The Pocket Guide to Handling Overwhelm

January 27th, 2015 LIKE WHAT YOU READ? SHARE IT!

In his book, Fearless, Steve Chandler says that ‘Overwhelm is just a thought. It has no objective reality.’

Consider that for a second.

Overwhelm isn’t real.  It just seems real.

It’s a crafty thought that comes with its very own lead-suit body language and frazzled facial expression.  Then there’s the shrill voice, the saucer eyes, the tendency to erupt at the slightest provocation.

Try having a sane conversation while in the wily grip of overwhelm.  Let me know how that goes for you.

I poke fun (lovingly!), only because I know how easy it is to become a victim of our own busy lives.  Handling overwhelm has been an obsession of mine because I’ve found myself feeling it so often.

Many of my clients struggle with it too.  I’ve come to the conclusion that many of us are cannibalized by our own success.  We are too busy. Too shattered. Too preoccupied with growing our businesses and living life to the full to nurture ourselves properly.  We think we can handle it.

So the sorry cycle continues till someone has a meltdown.  Or a breakdown.

Here are 4 tips when overwhelm seems upsettingly real:

  1. NOTICE & BREATHE:  Agreed, this is not easy.  And good luck to any brave/stupid soul who suggests that you ‘chillax’ when you’re experiencing overwhelm.  Try noticing that you’re feeling that old familiar sensation.  Then you can choose to breathe, close your eyes for a few seconds and remind yourself that this is just a thought.  It isn’t real.  Sometimes I even say it out loud: ‘I notice that I’m feeling a sensation of overwhelm.’  That creates a critical separation.  It’s a feeling I’m having.  It’s not ME.  Plus, it amuses the kids.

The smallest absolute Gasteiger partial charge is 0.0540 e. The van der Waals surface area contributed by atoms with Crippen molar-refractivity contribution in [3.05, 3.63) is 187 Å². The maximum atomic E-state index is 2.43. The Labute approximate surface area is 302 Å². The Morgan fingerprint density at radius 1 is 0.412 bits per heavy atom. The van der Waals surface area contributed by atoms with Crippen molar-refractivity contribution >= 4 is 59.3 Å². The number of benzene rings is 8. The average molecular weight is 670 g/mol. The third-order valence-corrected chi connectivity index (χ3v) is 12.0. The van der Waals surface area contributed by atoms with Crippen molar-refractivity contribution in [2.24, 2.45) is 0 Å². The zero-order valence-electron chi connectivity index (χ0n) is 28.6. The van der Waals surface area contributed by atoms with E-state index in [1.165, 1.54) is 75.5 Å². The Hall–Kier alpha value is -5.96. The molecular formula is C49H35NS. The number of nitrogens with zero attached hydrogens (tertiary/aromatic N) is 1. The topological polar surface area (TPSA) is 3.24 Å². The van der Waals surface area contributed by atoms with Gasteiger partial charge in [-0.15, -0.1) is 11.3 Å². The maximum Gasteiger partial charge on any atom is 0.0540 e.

2.  SINGLE-TASK: David Allen’s helpful quote says it all: ‘You can do anything, but not everything.’  Try single-tasking when “the feeling” closes in.  Focus on one task.  If you give your attention to the thing you’re doing, without jumping ahead to all the items on your to-do list, overwhelm loses its power.  It fades.  Be fully in the moment, with a single task in front of you.  Then move onto the next one.

  1. FIX YOUR SYSTEM: When the feeling of overwhelm has faded, question what got you here in the first place.  Then question your system. This brings to mind the Zen proverb, ‘The obstacle is the path.’  If you find yourself experiencing overwhelm regularly, confronting the obstacle – that series of things that make you feel nuts – can open up a new way of living and working.

What has made you successful might be keeping you stuck in a way of working that leads to feeling fried.  We can hold onto things well past their best before dates – identities; rules we impose on ourselves; ideas about what constitutes success.  Usually in the ‘fix your system’ step, it’s necessary to assess what’s been driving you forward.  Is it love or fear?

  1. LISTEN TO YOUR BODY’S WISDOM: I only fixed my system after hitting the wall.  I don’t recommend that approach.  Eight months ago, I was diagnosed with adrenal fatigue and burnout.  My body just refused to collude with my work schedule any longer.  All the signs were there – relentless fatigue, sugar cravings, radioactive moods.  I chose not to listen.  Big mistake.  Our bodies have incredible wisdom.  It’s just not as easy to hear.  Until it is.  What is your body trying to tell you?  Not all wisdom speaks.  Feel into it.

The gift of overwhelm is an invitation to close that knowing-doing gap.  Lean into what you know bone-deep about what needs to change.  Step outside the looping thoughts that say driving yourself incessantly is the ‘only way.’  It’s not.  It’s listening to your inner wisdom that really empowers you.

 

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“Transformational, life-enhancing stuff.” Joanna Chin, COO, Langland